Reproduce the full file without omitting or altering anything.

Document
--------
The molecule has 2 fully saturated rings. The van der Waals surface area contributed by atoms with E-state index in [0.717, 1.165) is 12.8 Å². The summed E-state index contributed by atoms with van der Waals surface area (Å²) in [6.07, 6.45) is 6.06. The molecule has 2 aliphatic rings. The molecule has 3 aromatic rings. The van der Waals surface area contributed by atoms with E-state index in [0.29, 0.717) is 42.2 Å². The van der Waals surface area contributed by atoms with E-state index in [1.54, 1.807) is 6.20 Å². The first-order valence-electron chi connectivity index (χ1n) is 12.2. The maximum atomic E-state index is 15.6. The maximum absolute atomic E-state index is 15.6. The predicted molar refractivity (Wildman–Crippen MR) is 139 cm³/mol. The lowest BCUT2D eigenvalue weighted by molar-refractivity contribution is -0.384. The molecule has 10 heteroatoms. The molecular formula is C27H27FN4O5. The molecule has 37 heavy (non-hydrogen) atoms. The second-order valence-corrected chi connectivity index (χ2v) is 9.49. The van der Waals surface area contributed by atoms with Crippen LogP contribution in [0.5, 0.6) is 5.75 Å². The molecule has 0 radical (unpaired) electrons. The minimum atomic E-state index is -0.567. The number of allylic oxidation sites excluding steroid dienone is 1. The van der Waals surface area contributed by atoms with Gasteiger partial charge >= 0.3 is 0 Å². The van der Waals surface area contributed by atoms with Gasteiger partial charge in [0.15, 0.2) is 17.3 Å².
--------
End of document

The molecule has 2 fully saturated rings. The van der Waals surface area contributed by atoms with E-state index in [0.717, 1.165) is 12.8 Å². The summed E-state index contributed by atoms with van der Waals surface area (Å²) in [6.07, 6.45) is 6.06. The molecule has 2 aliphatic rings. The molecule has 3 aromatic rings. The van der Waals surface area contributed by atoms with E-state index in [0.29, 0.717) is 42.2 Å². The van der Waals surface area contributed by atoms with E-state index in [1.54, 1.807) is 6.20 Å². The first-order valence-electron chi connectivity index (χ1n) is 12.2. The maximum atomic E-state index is 15.6. The maximum absolute atomic E-state index is 15.6. The predicted molar refractivity (Wildman–Crippen MR) is 139 cm³/mol. The lowest BCUT2D eigenvalue weighted by molar-refractivity contribution is -0.384. The molecule has 10 heteroatoms. The molecular formula is C27H27FN4O5. The molecule has 37 heavy (non-hydrogen) atoms. The second-order valence-corrected chi connectivity index (χ2v) is 9.49. The van der Waals surface area contributed by atoms with Crippen LogP contribution in [0.5, 0.6) is 5.75 Å². The molecule has 0 radical (unpaired) electrons. The minimum atomic E-state index is -0.567. The number of allylic oxidation sites excluding steroid dienone is 1. The van der Waals surface area contributed by atoms with Gasteiger partial charge >= 0.3 is 0 Å². The van der Waals surface area contributed by atoms with Gasteiger partial charge in [0.15, 0.2) is 17.3 Å².